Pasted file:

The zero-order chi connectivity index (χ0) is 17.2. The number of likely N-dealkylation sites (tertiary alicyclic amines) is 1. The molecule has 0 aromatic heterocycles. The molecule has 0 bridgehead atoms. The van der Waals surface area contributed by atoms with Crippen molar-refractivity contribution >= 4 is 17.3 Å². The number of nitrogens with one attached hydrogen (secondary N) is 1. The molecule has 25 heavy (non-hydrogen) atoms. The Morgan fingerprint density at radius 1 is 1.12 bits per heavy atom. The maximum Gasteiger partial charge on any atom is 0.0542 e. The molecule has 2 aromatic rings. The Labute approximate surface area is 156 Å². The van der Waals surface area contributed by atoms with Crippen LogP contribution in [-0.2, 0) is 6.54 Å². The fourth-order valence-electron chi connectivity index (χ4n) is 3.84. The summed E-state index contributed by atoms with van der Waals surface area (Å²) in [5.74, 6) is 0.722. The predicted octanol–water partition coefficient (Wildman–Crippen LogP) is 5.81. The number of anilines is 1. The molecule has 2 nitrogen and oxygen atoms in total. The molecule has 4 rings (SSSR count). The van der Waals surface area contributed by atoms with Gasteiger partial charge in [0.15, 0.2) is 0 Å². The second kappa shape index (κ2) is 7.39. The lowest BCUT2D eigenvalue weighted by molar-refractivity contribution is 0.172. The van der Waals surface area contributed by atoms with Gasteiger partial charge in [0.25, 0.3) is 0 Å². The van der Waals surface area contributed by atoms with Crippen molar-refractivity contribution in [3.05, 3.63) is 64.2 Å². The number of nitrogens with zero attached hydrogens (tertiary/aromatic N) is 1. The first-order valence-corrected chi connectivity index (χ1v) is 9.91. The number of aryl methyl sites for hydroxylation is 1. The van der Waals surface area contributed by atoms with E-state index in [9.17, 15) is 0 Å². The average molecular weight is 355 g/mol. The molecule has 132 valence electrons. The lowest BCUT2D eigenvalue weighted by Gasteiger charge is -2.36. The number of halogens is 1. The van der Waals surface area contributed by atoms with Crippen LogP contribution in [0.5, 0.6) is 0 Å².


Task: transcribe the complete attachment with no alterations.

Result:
The zero-order chi connectivity index (χ0) is 17.2. The number of likely N-dealkylation sites (tertiary alicyclic amines) is 1. The molecule has 0 aromatic heterocycles. The molecule has 0 bridgehead atoms. The van der Waals surface area contributed by atoms with Crippen molar-refractivity contribution >= 4 is 17.3 Å². The number of nitrogens with one attached hydrogen (secondary N) is 1. The molecule has 25 heavy (non-hydrogen) atoms. The Morgan fingerprint density at radius 1 is 1.12 bits per heavy atom. The maximum Gasteiger partial charge on any atom is 0.0542 e. The molecule has 2 aromatic rings. The Labute approximate surface area is 156 Å². The van der Waals surface area contributed by atoms with Crippen LogP contribution in [-0.2, 0) is 6.54 Å². The fourth-order valence-electron chi connectivity index (χ4n) is 3.84. The summed E-state index contributed by atoms with van der Waals surface area (Å²) in [5.74, 6) is 0.722. The predicted octanol–water partition coefficient (Wildman–Crippen LogP) is 5.81. The number of anilines is 1. The molecule has 2 nitrogen and oxygen atoms in total. The molecule has 4 rings (SSSR count). The van der Waals surface area contributed by atoms with Gasteiger partial charge in [0.15, 0.2) is 0 Å². The second kappa shape index (κ2) is 7.39. The lowest BCUT2D eigenvalue weighted by molar-refractivity contribution is 0.172. The van der Waals surface area contributed by atoms with Gasteiger partial charge in [0.25, 0.3) is 0 Å². The van der Waals surface area contributed by atoms with Crippen molar-refractivity contribution in [3.05, 3.63) is 64.2 Å². The number of nitrogens with zero attached hydrogens (tertiary/aromatic N) is 1. The first-order valence-corrected chi connectivity index (χ1v) is 9.91. The number of aryl methyl sites for hydroxylation is 1. The van der Waals surface area contributed by atoms with E-state index in [9.17, 15) is 0 Å². The average molecular weight is 355 g/mol. The molecule has 132 valence electrons. The lowest BCUT2D eigenvalue weighted by Gasteiger charge is -2.36. The number of halogens is 1. The van der Waals surface area contributed by atoms with Crippen LogP contribution in [0.5, 0.6) is 0 Å².